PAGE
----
Major Gregory Tomlin, a William and Mary graduate, returned to campus Thursday to give a talk on Edward R. Murrow and his contributions to public diplomacy and to promote his book "Murrow's Cold War: Public Diplomacy for the Kennedy Administration."
Murrow was a broadcast journalist who gained notoriety for his radio broadcasts from the 1930s to the 1960s.
Tomlin's book chronicles his life.
"The book is biographic and filled with a series of case studies. The first chapter explains his background and growing fame at CBS news. The second chapter centers on Murrow's introduction to bureaucracy in D.C," Tomlin said.
Tomlin highlighted Murrow's influence on president Kennedy.
"Murrow didn't always convince the president to accept his views but his perspective was at least considered by policy makers during the Kennedy administration," Tomlin said.
Tomlin said he went everywhere from the Library of Congress to Tufts University doing research for the book.
"What really makes this book is these stories of color," Tomlin said.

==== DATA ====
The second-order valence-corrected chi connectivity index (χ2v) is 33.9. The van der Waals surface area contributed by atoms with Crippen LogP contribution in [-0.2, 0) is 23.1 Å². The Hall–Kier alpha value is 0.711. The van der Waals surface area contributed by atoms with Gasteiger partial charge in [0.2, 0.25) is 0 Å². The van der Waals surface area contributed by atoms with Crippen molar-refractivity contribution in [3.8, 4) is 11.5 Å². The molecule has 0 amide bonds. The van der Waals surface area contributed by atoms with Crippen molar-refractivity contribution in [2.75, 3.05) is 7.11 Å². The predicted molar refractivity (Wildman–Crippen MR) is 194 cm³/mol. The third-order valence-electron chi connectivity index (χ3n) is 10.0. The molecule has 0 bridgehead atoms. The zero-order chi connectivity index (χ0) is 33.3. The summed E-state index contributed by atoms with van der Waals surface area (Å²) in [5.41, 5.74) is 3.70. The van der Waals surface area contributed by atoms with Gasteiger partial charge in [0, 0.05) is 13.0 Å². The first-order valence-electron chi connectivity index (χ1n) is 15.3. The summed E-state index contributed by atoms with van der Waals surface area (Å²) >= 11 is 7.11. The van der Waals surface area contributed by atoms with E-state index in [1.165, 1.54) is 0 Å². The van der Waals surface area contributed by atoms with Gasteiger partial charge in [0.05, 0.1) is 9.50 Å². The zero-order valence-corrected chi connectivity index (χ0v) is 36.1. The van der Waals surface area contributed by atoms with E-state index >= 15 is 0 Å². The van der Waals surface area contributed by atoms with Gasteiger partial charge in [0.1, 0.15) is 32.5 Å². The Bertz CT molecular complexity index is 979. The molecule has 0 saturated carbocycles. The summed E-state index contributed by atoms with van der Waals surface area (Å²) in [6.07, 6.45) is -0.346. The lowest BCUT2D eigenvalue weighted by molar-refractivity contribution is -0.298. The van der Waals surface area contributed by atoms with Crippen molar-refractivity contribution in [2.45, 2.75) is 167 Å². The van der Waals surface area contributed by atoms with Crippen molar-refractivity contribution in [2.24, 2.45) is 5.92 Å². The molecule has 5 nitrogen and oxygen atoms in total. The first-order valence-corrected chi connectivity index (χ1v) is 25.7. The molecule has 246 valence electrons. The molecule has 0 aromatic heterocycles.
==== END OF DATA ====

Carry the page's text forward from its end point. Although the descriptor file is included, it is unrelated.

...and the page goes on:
Tomlin spent the 45 minute lecture not only talking about Murrow's contributions but his own time in the service.
Tomlin received his Ph.D. in history from George Washington University and served as assistant professor of history at the U.S. Military Academy at West Point.
Tomlin began to focus his studies on public diplomacy from a pesperctive. Tomlin's book came after a professor at George Washington University challenged him to look further into Murrow's life.
"It turned out to be the proverbial goldmine that historians talk about," Tomlin said.
"(Tomlin) is one of the smartest, most thoughtful students I have ever had the pleasure to teach. But as important, he's generous and empathetic," said Michael Tierney, director at the Institute for the Theory and Practice of International Relations at the college.
Tomlin also served in Germany, Korea, Kosovo, Iraq and in the White House. He now works for the Joint Chiefs of Staff.
Following the lecture, Tomlin did a question and answer session and signed copies of his book.
Jefferson can be reached by phone at 757-790-9313.